Recent advances in large language models (LLMs) have ignited a revolution in journalism, pushing AI into the heart of the newsroom. No longer relegated to an experimental technology or passing fad, many news industry leaders now recognise AI as a powerful force capable of reshaping the competitive and fragmented news sector.

Today, news organisations across the globe are integrating AI into their operations, forging strategic partnerships, and investing in technologies promising transformational gains in accuracy and efficiency. We now stand at a pivotal moment in journalistic history with far-reaching implications that stand to fundamentally redefine how news is produced, consumed, and understood.

AI’s growing role in journalism

Discovery and creation

While AI likely won’t fully replace the vital legwork and information gathering that journalists do, it’s making them faster and better by handling menial tasks like document summarisation and sifting through data from trusted public sources and social media. Tools like Google Trends, Dataminr, Meta’s CrowdTangle, and Altair’s Rapidminer are increasingly used by journalists to identify trends and glean insights from web content and documents.[1] This shift towards AI-assisted journalism also extends to the editing and writing process. Grammarly, HyperWrite, and Hemingway Editor have become widely relied on to speed up the editorial process and ensure grammatical accuracy.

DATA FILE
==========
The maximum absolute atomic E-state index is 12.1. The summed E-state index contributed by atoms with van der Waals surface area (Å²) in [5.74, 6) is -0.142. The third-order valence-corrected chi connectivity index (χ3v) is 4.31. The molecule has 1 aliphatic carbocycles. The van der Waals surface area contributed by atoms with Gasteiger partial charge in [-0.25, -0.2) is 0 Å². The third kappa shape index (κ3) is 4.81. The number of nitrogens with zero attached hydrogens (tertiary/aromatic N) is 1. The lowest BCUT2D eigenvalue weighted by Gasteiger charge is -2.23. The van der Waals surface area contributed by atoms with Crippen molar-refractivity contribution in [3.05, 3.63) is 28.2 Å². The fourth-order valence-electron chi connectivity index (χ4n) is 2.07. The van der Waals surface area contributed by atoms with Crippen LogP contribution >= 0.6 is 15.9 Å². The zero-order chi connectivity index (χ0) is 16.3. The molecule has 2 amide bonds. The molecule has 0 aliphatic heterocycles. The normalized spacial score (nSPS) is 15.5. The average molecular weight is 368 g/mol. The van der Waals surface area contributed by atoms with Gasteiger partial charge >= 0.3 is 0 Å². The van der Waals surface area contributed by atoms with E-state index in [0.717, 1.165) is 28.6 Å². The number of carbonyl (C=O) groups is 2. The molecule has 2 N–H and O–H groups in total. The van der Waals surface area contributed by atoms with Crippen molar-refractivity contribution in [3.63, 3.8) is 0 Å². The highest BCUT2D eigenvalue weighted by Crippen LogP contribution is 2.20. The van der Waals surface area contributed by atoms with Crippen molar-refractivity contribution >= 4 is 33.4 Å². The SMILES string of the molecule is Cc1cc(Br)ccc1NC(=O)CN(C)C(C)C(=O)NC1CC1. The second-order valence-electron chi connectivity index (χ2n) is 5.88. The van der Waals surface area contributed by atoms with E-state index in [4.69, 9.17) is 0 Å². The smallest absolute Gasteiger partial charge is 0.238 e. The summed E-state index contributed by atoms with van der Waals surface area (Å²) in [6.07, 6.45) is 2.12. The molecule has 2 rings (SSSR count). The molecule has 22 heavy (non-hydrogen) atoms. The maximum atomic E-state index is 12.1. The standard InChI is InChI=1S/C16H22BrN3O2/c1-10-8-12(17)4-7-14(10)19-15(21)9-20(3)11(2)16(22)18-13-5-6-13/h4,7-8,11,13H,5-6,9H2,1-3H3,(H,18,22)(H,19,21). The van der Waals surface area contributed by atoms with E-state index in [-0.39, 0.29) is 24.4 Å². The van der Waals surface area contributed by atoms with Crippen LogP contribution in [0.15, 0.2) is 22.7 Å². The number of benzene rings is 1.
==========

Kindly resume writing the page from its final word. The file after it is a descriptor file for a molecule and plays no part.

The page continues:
However, the use of AI in journalism isn’t without its challenges. Not long after securing high-profile partnerships with leading news agencies like The Associated Press and Axel Springer – partnerships that provided the vast datasets crucial for developing ChatGPT – OpenAI is currently locked in legal battles with the New York Times for allegedly using copyrighted content to train its models.[2] A group of nonfiction authors have also joined a lawsuit that accuses OpenAI of unauthorised use.

Given the market’s dominance by GenAI giants and well-funded big data companies, as well as the broad spectrum of AI use cases beyond journalism, further consolidation appears improbable in this space. A prime example of the broad application of AI is Dataminr, a leading AI and big data company offering solutions for news organisations and risk detection tools for corporations and the public sector.


Confronted with declining user numbers and revenues amidst escalating competition from tech powerhouses such as Apple and Google, news aggregation platforms including Flipboard, SmartNews, Feedly, Artifact, and Lokal are increasingly embracing AI to enhance their efficiency and precision in content delivery. A recent London School of Economics survey found that 80% of companies have already integrated AI into their distribution efforts[3].

SmartNews, for example, faced significant challenges last year, struggling to maintain and expand its user base. The company has since leveraged AI to analyse user behaviours, preferences, and interactions, enabling it to rapidly sift through vast amounts of content from various sources to identify and deliver the most relevant and interesting stories to users. In addition, SmartNews’ AI can also detect trending topics and breaking news, allowing for the rapid distribution of breaking news stories to its audience.